It’s the common consensus that sportspeople should always try to go out at the top, which is perhaps why Nico Rosberg opted to retire after finally winning the Formula One World Championship.
Because, in doing so the German brought the curtain down on a career in which he not only reached the pinnacle of motorsport but also had the last laugh on rival and one-time friend Lewis Hamilton.
Both born in 1985, Rosberg and Hamilton had first known each other during their karting years as kids, but it wasn’t until 2014 that things started to sour between the pair.
In 2013, Hamilton moved from McLaren to Mercedes, becoming one of Rosberg’s teammates. That year, the relationship’s first strain happened at the Malaysian Grand Prix, when the Mercedes team told Rosberg to hold behind the British star, something that Rosberg didn’t quite like.
But the real controversy would begin in 2014, the year that saw Hamilton win his second World Championship –and the first with Mercedes. It was during the Bahrain GP that Rosberg dared to use engine modes that had been banned by Mercedes, and Hamilton got his ‘personal vendetta’ by using the same modes in the next confrontation, at the Spanish GP. Yet this was only the beginning.
The few remnants of friendship that existed between the pair vanished after the 2014 Monaco GP, when, at the end of Q3, Rosberg made a move that Hamilton later insisted had prevented him from completing a lap that would have given him pole position. It was this incident which prompted the British racer to state that he and Rosberg were not friends.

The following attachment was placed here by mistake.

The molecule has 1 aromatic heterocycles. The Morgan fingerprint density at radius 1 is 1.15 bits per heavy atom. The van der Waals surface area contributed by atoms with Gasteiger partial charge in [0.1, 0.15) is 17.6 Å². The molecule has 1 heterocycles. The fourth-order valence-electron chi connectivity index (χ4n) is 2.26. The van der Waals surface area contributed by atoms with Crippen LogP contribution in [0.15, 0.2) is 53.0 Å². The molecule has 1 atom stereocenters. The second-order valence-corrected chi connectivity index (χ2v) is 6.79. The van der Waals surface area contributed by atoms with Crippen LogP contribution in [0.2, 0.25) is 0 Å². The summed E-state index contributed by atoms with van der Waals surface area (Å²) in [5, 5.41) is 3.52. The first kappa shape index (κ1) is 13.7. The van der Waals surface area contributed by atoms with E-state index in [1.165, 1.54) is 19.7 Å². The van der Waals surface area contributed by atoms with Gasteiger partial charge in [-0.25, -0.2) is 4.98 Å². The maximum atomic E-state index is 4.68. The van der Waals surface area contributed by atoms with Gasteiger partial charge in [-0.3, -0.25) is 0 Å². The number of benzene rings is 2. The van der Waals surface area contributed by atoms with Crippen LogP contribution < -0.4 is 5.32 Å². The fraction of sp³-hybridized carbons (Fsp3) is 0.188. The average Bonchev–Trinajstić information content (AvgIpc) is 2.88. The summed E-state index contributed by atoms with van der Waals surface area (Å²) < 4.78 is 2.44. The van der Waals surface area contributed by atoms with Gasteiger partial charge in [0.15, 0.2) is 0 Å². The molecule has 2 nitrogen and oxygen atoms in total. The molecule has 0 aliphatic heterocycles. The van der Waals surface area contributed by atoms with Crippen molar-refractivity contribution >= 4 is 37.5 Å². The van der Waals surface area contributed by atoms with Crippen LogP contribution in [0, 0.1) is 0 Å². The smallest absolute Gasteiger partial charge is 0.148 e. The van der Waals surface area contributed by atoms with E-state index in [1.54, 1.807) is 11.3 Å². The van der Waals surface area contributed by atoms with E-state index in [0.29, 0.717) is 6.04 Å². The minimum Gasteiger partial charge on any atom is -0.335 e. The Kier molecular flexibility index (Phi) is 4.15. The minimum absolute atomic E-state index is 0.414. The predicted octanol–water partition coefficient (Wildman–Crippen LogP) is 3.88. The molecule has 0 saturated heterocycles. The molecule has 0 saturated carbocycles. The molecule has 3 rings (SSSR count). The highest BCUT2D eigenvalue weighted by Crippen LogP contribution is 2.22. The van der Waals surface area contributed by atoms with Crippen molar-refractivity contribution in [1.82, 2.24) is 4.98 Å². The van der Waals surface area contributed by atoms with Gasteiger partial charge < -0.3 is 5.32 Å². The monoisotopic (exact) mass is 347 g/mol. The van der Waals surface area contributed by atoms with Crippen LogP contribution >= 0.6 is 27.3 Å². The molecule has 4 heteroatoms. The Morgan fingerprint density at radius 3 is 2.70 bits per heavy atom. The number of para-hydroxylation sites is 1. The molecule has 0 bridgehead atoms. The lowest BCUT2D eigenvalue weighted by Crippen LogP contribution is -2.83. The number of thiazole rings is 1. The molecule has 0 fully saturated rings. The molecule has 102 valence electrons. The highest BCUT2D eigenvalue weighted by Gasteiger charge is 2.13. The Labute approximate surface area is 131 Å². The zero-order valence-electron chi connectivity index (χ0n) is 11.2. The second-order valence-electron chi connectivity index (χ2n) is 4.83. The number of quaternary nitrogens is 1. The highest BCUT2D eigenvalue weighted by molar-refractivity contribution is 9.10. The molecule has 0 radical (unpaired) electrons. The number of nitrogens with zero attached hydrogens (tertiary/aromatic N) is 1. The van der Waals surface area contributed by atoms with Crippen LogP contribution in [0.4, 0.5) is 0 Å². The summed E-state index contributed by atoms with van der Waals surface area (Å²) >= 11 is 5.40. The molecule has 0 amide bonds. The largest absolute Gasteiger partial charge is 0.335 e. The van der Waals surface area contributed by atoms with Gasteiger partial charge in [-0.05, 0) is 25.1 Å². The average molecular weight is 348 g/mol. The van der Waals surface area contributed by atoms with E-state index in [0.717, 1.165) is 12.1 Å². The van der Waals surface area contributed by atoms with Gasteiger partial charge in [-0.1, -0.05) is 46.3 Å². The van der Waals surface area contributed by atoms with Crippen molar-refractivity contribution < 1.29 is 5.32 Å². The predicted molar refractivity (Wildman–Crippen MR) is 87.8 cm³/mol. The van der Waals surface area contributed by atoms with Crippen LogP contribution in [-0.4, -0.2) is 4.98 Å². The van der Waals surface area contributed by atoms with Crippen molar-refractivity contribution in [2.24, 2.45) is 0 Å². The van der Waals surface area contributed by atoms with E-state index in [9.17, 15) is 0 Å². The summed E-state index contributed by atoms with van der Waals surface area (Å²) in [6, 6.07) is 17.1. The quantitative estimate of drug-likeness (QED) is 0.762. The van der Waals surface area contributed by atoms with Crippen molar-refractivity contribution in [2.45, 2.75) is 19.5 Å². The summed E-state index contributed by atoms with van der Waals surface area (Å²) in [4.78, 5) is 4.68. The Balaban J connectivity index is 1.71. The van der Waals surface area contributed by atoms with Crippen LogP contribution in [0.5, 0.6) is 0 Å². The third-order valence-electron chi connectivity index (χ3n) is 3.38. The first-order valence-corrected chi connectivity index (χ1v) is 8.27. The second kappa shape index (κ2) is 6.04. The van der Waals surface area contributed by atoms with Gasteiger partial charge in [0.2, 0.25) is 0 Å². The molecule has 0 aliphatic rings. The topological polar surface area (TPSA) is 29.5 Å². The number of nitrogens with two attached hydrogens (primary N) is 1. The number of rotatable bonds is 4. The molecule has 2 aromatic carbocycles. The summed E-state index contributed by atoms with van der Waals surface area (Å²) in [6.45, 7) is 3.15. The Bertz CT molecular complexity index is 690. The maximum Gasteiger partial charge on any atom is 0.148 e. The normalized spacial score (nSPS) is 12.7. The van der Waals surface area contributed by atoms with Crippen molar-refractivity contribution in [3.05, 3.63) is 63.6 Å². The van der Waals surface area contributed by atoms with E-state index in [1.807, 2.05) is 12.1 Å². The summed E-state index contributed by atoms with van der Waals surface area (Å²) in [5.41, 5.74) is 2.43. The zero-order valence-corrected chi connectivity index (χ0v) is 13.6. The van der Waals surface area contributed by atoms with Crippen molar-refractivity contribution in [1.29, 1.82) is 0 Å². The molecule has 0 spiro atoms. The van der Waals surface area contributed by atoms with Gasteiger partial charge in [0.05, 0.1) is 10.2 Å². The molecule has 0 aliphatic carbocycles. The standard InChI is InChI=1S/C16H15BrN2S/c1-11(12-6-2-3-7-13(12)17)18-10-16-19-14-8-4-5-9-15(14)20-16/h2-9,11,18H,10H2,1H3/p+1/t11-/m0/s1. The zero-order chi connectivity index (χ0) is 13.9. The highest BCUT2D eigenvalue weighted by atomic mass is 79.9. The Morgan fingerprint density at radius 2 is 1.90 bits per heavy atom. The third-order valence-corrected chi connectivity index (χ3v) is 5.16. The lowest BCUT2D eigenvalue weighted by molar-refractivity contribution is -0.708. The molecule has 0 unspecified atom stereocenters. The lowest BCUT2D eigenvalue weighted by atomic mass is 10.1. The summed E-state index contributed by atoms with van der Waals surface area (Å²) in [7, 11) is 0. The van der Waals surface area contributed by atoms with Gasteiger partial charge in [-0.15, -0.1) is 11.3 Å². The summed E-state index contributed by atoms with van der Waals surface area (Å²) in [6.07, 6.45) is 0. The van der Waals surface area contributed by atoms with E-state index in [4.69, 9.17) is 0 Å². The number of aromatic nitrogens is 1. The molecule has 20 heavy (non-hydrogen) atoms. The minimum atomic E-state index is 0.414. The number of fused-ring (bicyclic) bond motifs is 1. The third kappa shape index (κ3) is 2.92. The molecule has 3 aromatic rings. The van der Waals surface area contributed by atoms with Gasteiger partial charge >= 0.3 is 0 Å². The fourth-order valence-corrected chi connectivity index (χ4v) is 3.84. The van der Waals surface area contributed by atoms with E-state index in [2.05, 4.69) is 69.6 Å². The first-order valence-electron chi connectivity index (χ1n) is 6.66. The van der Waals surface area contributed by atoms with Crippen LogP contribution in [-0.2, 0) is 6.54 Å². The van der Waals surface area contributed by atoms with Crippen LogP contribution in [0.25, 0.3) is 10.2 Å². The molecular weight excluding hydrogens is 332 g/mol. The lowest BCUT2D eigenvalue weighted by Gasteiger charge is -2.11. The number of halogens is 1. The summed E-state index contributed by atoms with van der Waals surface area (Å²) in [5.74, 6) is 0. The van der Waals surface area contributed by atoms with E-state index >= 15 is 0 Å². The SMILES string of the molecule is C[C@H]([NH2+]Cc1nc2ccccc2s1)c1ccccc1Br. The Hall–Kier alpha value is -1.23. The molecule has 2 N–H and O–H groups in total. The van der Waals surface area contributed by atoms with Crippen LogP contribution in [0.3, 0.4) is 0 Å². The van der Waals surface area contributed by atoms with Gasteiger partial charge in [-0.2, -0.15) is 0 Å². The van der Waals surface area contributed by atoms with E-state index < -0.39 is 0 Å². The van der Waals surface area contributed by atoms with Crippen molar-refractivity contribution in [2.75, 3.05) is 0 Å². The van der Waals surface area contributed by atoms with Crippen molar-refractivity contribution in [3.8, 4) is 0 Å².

Anger was soon followed by resentment. In the 2014 Hungarian GP, in which Rosberg arrived leading over Hamilton by 14 points, Mercedes asked the British to cede to his rival on the track, but Hamilton refused to do so.
Hamilton went on to win the World Championship that year, setting Rosberg on a confrontational path in the following season. First, the German accused Hamilton of compromising his race in China –a race in which he came in second after his teammate telling reporters:
“Did Lewis do it on purpose or not? I don’t know, I can’t answer that, but in the press conference he said he was just thinking about himself and that’s an interesting indication and statement. That’s it and I’m frustrated as a result because my race was compromised.”
Then came the infamous incident of the 2015 U.S GP, when Rosberg threw his Mercedes cap at Hamilton while they were both waiting to step on the podium – with Hamilton first and Rosberg second yet again,
It wouldn’t be until 2016, though, when the two drivers would clash – literally – on the track. The first occasion was during the Spanish GP, where Hamilton’s car spun into Rosberg’s, while the second collision took place in Austria.
But now that Rosberg has reached the top of the podium and decided to retire, this short-lived rivalry is over. Does that mean it is finally time for the two men to stop bickering and go back to being the good old days of kart-racing and enjoying themselves? We’ll have to wait and see.